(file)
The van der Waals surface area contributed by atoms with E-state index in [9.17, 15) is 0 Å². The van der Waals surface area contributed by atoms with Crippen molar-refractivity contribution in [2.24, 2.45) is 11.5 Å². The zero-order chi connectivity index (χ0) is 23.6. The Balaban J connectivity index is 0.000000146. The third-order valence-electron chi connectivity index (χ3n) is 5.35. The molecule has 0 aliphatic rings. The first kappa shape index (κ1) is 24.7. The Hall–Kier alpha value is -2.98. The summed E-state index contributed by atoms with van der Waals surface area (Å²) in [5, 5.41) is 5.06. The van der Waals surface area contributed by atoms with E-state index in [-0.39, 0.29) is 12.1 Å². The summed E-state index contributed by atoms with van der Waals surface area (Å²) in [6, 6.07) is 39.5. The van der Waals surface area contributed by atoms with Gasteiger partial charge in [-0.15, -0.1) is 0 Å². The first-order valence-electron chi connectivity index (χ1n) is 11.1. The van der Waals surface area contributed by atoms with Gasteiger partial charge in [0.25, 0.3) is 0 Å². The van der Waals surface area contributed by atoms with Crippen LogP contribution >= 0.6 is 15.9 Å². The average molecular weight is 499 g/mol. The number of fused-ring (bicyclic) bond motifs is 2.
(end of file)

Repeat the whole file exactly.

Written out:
The van der Waals surface area contributed by atoms with E-state index in [9.17, 15) is 0 Å². The van der Waals surface area contributed by atoms with Crippen molar-refractivity contribution in [2.24, 2.45) is 11.5 Å². The zero-order chi connectivity index (χ0) is 23.6. The Balaban J connectivity index is 0.000000146. The third-order valence-electron chi connectivity index (χ3n) is 5.35. The molecule has 0 aliphatic rings. The first kappa shape index (κ1) is 24.7. The Hall–Kier alpha value is -2.98. The summed E-state index contributed by atoms with van der Waals surface area (Å²) in [5, 5.41) is 5.06. The van der Waals surface area contributed by atoms with E-state index in [-0.39, 0.29) is 12.1 Å². The summed E-state index contributed by atoms with van der Waals surface area (Å²) in [6, 6.07) is 39.5. The van der Waals surface area contributed by atoms with Gasteiger partial charge in [-0.15, -0.1) is 0 Å². The first-order valence-electron chi connectivity index (χ1n) is 11.1. The van der Waals surface area contributed by atoms with Gasteiger partial charge in [0.25, 0.3) is 0 Å². The van der Waals surface area contributed by atoms with Crippen LogP contribution >= 0.6 is 15.9 Å². The average molecular weight is 499 g/mol. The number of fused-ring (bicyclic) bond motifs is 2.